• Bridgette Macilwaine

Invigorating natural woodland play area


A natural play area for adults and children immersed within a beautiful woodland. This area is great for interaction with nature, educational activities and for stimulating the senses and our imagination, as well as having fun and releasing energy.

This hidden gem at Wakehurst Gardens was a wonderful unintentional find during our visit. Wakehurst gardens, located in the heart of Sussex includes 500 acres of gardens, wetlands, birdlife, forests to explore and the Millenium Seed Bank.


As a landscape Architect I thoroughly enjoy exploring natural play spaces which are integrated into designed gardens.


During our visit, our main interest was to wander around the beautiful gardens, look at the feature plants in season find a nice spot for a picnic, but while analysing the map we noticed in the far south corner amongst the trees, there was a little area noted at the "Treetop Walkway" and a children's play area.....this definitely sparked out interest!

"The playground, instead of telling the child what to do, becomes a place for endless exploration, of endless opportunity for changing play"

Isamu Noguchi.


After a quick lunch snack and coffee, off we went, into the forest to find this place. We came to a signpost with an arrow indicating the "Treetop walkway" with an interesting winding route through the trees, which included curving pathways of tree stumps and irregular shaped woven doorways between within the forest.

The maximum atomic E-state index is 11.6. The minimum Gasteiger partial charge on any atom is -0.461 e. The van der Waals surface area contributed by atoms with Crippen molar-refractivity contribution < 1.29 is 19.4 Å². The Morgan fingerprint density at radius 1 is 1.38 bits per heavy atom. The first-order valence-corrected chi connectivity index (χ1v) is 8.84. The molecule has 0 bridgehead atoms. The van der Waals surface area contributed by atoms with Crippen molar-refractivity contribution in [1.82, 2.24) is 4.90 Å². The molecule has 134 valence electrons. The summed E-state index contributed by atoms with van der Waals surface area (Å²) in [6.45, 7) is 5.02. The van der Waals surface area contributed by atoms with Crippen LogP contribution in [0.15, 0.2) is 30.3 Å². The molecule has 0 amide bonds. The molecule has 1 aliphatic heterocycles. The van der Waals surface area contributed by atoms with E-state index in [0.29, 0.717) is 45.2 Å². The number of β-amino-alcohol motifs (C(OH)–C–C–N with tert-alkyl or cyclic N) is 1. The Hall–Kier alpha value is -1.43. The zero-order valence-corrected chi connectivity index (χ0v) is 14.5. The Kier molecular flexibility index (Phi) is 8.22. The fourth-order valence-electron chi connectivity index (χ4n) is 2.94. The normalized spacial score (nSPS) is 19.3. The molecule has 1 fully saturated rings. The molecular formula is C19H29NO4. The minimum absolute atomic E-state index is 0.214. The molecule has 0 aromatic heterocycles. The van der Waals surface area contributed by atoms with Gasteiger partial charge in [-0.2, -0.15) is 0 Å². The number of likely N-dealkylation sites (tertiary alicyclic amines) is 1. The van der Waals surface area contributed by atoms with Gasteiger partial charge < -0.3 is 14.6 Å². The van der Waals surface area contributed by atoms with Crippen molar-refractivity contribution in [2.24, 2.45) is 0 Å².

We did think that this was the area on the map indicated as the forest play area, until we turned a corner and happened upon very exciting and fun play space, the scale of the area was quite shocking, but very alluring at the same time.


This area with varying heights of timber platforms, tree stumps and climbing poles was full of parents having fun running around with their happy children. This was a very different play area compared to the fenced in, remote and intimidating modern play spaces found in most towns and neighbourhoods.

The range of spaces included::

  • varying heights of tree stumps

  • small stepping platforms with central supporting posts

  • large platforms for gatherings, picnics and games

  • staggered climbing wall

  • semi-circular post area with feet platforms for climbing along

  • large logs for climbing and jumping over

This is an inspirational play area which brings together planting, nature, play, exploration and creativity, we shouldn’t be separating these when thinking about creating future play spaces.


These areas feel welcoming, provide sensory input, support nature, promote biodiversity and contribute to being outdoor education zones.


Let us know what you think of these play areas?



 

Until next time,

Bridge x